Friday, October 31, 2014

Nest by Esther Ehrlich

When I saw the reviews mentioning things like "heartfelt" and "sings with heart and emotion" my first thought was "I bet her mom dies." However, I decided to read it anyways, because I loved the cover art.


Naomi "Chirp" loves her family and their life on Cape Cod. She doesn't always get along with her older sister Rachel and her psychiatrist father doesn't understand her need for quiet and privacy with his insistence on everyone talking things out and sharing, but she is close to her mother, who loves to dance and she has her birds and the natural world that she loves to observe.

Then her mother gets sick. Everything changes and gets worse and worse. The small things that didn't matter before; being the only Jewish family in her school, her mom's more avant garde life compared to the more conservative, suburban moms, the boys next door she's supposed to stay away from, all become magnified. Her parents struggle to handle her mother's degenerative disease but her mother spirals into depression and is hospitalized. When she comes back, she doesn't seem like Mom anymore and everyone walks on eggshells, trying to preserve their fragile family. It's not enough and tragedy ultimately strikes. Chirp feels abandoned and separated from her remaining family and the friendship she thought she had with Joey next door. It takes some painful experiences before she is able to reconnect and begin the grieving process.

The historical setting of the book is referenced in mentions of the Vietnam war, occasional protests, and some pop culture, but I don't think most kids will really grasp any of those references except possibly the war. For me, the father's treatment of his wife, as he "analyzes" her issues in an extremely paternalistic fashion and eventually commits her to a mental hospital, where she undergoes electroshock therapy that radically changes her personality, was the most glaring historical note. How many kids will know about mental treatments of the 60s and 70s? Not many.

There's a secondary story line with Joey, the boy next door, who forms a friendship with Chirp and then attacks her when he feels betrayed. This story line wasn't really followed up; at the end, there's some indications that his brothers will protect him from his father's physical abuse, but nothing definite. This is not a book for kids who want a strong plot with all the ends neatly tied up; Chirp's story ends as she comes to a point where she's ready to begin grieving for her mother and coming to terms with her death and there are no easy answers to the family issues of anyone in the story.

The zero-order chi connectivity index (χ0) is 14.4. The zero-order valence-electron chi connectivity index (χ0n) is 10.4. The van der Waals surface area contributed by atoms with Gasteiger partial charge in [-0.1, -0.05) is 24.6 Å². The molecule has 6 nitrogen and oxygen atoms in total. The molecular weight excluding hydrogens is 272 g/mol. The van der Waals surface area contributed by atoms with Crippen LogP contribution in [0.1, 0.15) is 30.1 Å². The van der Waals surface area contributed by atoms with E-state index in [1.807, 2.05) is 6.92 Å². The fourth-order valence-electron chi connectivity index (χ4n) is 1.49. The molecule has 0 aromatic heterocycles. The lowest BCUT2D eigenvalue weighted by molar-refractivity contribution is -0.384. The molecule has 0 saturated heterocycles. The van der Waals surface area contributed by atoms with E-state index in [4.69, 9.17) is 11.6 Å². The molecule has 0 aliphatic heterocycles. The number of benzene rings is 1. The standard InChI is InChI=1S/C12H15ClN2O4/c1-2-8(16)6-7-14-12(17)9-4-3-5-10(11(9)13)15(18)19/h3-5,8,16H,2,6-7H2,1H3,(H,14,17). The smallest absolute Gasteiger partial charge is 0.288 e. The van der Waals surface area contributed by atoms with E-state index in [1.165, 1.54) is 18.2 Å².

Generally, I'm not much a fan of this type of historical fiction (or any historical fiction really) but I do try to buy a couple of these books a year for the girls who love, love, love this kind of book. This is definitely a two-kleenex box story and I have to admit that by the halfway mark I was wanting her mother to just DIE ALREADY so we could have one burst of cathartic grief. But that's just me - I feel uncomfortable with books (or any media) that I feel is trying to emotionally manipulate me.

This is a real tearjerker but also has some sharp insights into life and dealing with grief as Chirp struggles to come to terms with her mother's illness and sudden, shocking death. Her feeling of separation will definitely strike a chord with kids who are just starting to find their own identities and feel different (and what kid at that age doesn't?) from those around them.

Verdict: If, like me, you only buy a couple of this type of book every year (beautifully written historical fiction featuring girls whose mothers die and who are obsessed with the natural beauty of the world around them) this should definitely be one of them. I wouldn't be surprised to see it showing up on some award lists. 

ISBN: 9780383386074; Published 2014 by Wendy Lamb Books/Random House; Review copy provided by publisher; Donated to the library

Wednesday, October 29, 2014

Small Readers: Meet Monster by Ellen Blance and Ann Cook, illustrated by Quentin Blake

As you can see, I am beginning a new feature! Small Readers will be reviews of easy readers and they will alternate with Read, Read, Read, said the Baby (board books) on Wednesday. So, I will be back to three reviews a week. As I get started, I'm going to bring back some of my older easy reader reviews for another look. Enjoy!

[Originally published in 2011. No edits have been made.]

Sometimes when we meet an old book friend, we're disappointed. The book we remembered was so much more magical, so much better-written. We look back at it with an adult's eyes just doesn't measure up.

Happily, that is not the case with the reprinting of Ellen Blance and Ann Cook's beloved Monster stories. Monster is every bit as purple and his adventures are every bit as delightfully logical, with the logic of a child's mind, just as I remember.

All six easy readers are collecting in one tidy volume with each book as a chapter. In the first book, we meet Monster. He's tall and purple and has a skinny head and he looks at everything in the city. Finally, he packs his things and comes to stay. So, naturally, in the second story he must find a house that is just right for him - not too small, not too messy, not too big. Now that he has moved in, it's time for him him to clean house! Everything looks fine and he's ready for book five; finding a friend. After lots of looking, he finds a small boy who is happy to be his friend and comes to live with him. In the final chapter, he and his new friend find a lady monster and a magic umbrella.